You Can Get Lung Cancer Even If You Never Smoked

By Temma Ehrenfeld @temmaehrenfeld
May 19, 2021

While smoking is still the main risk factor for lung cancer, 12 percent of lung cancer patients never smoked. A possible culprit? Air pollution and genes increase your risk.

Cigarette smoking is still the main risk factor for lung cancer. But 12 percent of U.S. lung cancer patients never smoked.

You’re more likely to get cancer without smoking if you’re female. Only 84 percent of U.S. women with a new lung cancer diagnosis have a history of smoking (compared to 90 percent of men). Lung cancer patients who never smoked are a big enough group to make their scenario count as one of the top 10 cancers in the country. Lung cancer is at the top, accounting for a quarter of all U.S. cancer deaths.

The good news is that fewer people smoke, and lung cancer treatment is improving: deaths have been dropping faster than the rate of new cases. Also, people who never smoked aren’t more likely to get lung cancer today than in the past.


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Who should be screened?

Right now, you’re advised to get a low-dose CT scan (they’re better than chest x-rays) if you’re 50 to 80 years old with a history of smoking a pack a day for 20 years (or two for 10 years) — if you’re still smoking or quit within the past 15 years.

Scientists and doctors are debating whether some groups other than smokers, particularly women, should be screened for lung cancer before they show symptoms.

The same CT could catch cancers in people who never smoked. For example, one study that analyzed data over 13 years found that CT screens caught cancer in 55 patients out of nearly 12,176 who never smoked, compared to 143 out of 16,631 people with a smoking history. Most of the non-smokers diagnosed with cancer had early stage tumors. The earlier you catch any cancer, the better.

If doctors did begin recommending screening of non-smokers, the main risk factors would be being female, exposure to air pollution or radon, a family history of lung cancer, and chronic lung infections or lung illnesses.

One big argument for more screening: Lung cancer tends not to cause symptoms until it’s advanced — and when symptoms do show up, they’re easily mistaken for the side effects of smoking or an infection.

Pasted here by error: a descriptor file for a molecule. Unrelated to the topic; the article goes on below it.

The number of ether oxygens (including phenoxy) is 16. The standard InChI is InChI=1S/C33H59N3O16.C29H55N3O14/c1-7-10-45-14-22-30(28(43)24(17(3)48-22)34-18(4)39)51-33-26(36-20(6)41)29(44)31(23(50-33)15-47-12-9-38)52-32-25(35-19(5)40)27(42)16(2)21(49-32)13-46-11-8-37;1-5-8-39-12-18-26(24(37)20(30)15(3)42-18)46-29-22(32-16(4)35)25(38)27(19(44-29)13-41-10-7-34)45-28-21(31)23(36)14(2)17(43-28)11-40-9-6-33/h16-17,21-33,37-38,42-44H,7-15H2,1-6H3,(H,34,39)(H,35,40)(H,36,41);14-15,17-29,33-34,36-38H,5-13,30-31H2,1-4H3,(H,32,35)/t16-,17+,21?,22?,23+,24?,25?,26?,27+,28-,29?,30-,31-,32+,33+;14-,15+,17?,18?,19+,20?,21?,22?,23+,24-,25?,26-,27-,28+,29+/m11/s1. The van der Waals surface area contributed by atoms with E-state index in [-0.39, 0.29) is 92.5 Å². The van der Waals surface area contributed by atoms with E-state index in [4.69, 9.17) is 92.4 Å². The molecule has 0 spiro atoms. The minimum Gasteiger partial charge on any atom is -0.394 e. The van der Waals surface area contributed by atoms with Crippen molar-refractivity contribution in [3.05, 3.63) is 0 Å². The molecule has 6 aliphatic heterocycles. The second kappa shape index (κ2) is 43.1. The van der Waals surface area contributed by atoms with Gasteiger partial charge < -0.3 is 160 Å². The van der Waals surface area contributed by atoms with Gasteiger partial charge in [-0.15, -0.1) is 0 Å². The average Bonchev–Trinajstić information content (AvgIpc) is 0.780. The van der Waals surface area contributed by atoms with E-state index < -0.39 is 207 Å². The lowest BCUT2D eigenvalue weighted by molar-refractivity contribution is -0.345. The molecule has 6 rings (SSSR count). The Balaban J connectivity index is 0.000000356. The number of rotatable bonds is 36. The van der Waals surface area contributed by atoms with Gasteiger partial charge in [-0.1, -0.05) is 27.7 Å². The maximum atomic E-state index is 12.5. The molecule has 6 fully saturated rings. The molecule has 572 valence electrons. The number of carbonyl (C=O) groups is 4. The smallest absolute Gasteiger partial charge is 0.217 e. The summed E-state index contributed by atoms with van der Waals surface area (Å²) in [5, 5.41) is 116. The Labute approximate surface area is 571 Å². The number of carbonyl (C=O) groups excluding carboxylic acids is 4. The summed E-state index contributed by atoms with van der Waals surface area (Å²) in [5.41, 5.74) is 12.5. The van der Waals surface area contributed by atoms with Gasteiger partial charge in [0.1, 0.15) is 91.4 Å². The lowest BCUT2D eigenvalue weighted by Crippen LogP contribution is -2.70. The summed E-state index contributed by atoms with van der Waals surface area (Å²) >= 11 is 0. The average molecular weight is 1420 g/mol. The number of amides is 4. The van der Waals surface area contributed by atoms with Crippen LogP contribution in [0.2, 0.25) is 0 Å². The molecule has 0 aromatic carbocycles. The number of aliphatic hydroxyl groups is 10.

It’s not clear whether there will be treatments specific to non-smokers, or if there is biological vulnerability in women that new medicines could treat. A drug called LP-300 boosted survival from 13 months to more than 27 when it was added to chemotherapy treating female nonsmokers. Some newer drugs for lung cancer targeting the immune response don’t work as well in non-smokers.

Early signs of lung cancer

Don’t panic if you have one of these not uncommon symptoms, which have many other, more likely causes than lung cancer. But they are a good reason to see a doctor right away, according to the American Cancer Society:

  • A cough that does not go away or gets worse
  • Coughing up blood or rust-colored sputum (spit or phlegm)
  • Chest pain that is often worse with deep breathing, coughing, or laughing
  • Hoarseness
  • Loss of appetite
  • Unexplained weight loss
  • Shortness of breath
  • Feeling tired or weak
  • Infections such as bronchitis and pneumonia that don’t go away or keep coming back
  • New onset of wheezing

If lung cancer spreads to other parts of the body, it may cause: bone pain (like pain in the back or hips).

If cancer spreads to the brain, you might get a headache, weakness or numbness of an arm or leg, dizziness, balance problems, or seizures

If cancer spreads to the liver, your skin and eyes may yellow, or you may haveswelling of lymph nodes in your neck or above your collarbone.


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May 19, 2021

Reviewed By:  

Janet O’Dell, RN